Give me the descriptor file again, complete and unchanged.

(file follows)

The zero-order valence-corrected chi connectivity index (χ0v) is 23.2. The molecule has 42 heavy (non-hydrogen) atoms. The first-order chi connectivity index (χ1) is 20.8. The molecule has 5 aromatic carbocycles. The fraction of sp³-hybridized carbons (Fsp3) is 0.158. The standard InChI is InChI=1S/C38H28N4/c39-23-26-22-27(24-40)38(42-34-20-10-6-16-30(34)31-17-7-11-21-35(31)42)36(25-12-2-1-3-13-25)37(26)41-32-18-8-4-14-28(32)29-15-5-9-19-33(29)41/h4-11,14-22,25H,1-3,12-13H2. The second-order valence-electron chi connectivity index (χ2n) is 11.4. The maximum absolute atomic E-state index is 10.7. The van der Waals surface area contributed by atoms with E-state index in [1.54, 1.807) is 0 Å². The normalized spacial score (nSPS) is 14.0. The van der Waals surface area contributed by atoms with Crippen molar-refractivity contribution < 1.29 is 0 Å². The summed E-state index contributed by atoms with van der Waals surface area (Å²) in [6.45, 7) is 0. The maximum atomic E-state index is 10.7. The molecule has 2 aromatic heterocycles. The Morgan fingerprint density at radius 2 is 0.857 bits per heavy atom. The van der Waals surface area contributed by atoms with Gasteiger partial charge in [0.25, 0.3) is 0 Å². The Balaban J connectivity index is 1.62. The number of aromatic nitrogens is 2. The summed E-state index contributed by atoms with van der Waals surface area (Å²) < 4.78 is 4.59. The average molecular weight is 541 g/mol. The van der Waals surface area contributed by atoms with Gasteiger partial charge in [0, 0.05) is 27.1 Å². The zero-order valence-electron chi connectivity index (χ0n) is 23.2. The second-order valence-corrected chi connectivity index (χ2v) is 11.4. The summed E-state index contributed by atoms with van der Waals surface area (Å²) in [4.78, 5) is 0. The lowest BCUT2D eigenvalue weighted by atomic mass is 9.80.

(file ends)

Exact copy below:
The zero-order valence-corrected chi connectivity index (χ0v) is 23.2. The molecule has 42 heavy (non-hydrogen) atoms. The first-order chi connectivity index (χ1) is 20.8. The molecule has 5 aromatic carbocycles. The fraction of sp³-hybridized carbons (Fsp3) is 0.158. The standard InChI is InChI=1S/C38H28N4/c39-23-26-22-27(24-40)38(42-34-20-10-6-16-30(34)31-17-7-11-21-35(31)42)36(25-12-2-1-3-13-25)37(26)41-32-18-8-4-14-28(32)29-15-5-9-19-33(29)41/h4-11,14-22,25H,1-3,12-13H2. The second-order valence-electron chi connectivity index (χ2n) is 11.4. The maximum absolute atomic E-state index is 10.7. The van der Waals surface area contributed by atoms with E-state index in [1.54, 1.807) is 0 Å². The normalized spacial score (nSPS) is 14.0. The van der Waals surface area contributed by atoms with Crippen molar-refractivity contribution < 1.29 is 0 Å². The summed E-state index contributed by atoms with van der Waals surface area (Å²) in [6.45, 7) is 0. The maximum atomic E-state index is 10.7. The molecule has 2 aromatic heterocycles. The Morgan fingerprint density at radius 2 is 0.857 bits per heavy atom. The van der Waals surface area contributed by atoms with Gasteiger partial charge in [0.25, 0.3) is 0 Å². The Balaban J connectivity index is 1.62. The number of aromatic nitrogens is 2. The summed E-state index contributed by atoms with van der Waals surface area (Å²) < 4.78 is 4.59. The average molecular weight is 541 g/mol. The van der Waals surface area contributed by atoms with Gasteiger partial charge in [0, 0.05) is 27.1 Å². The zero-order valence-electron chi connectivity index (χ0n) is 23.2. The second-order valence-corrected chi connectivity index (χ2v) is 11.4. The summed E-state index contributed by atoms with van der Waals surface area (Å²) in [4.78, 5) is 0. The lowest BCUT2D eigenvalue weighted by atomic mass is 9.80.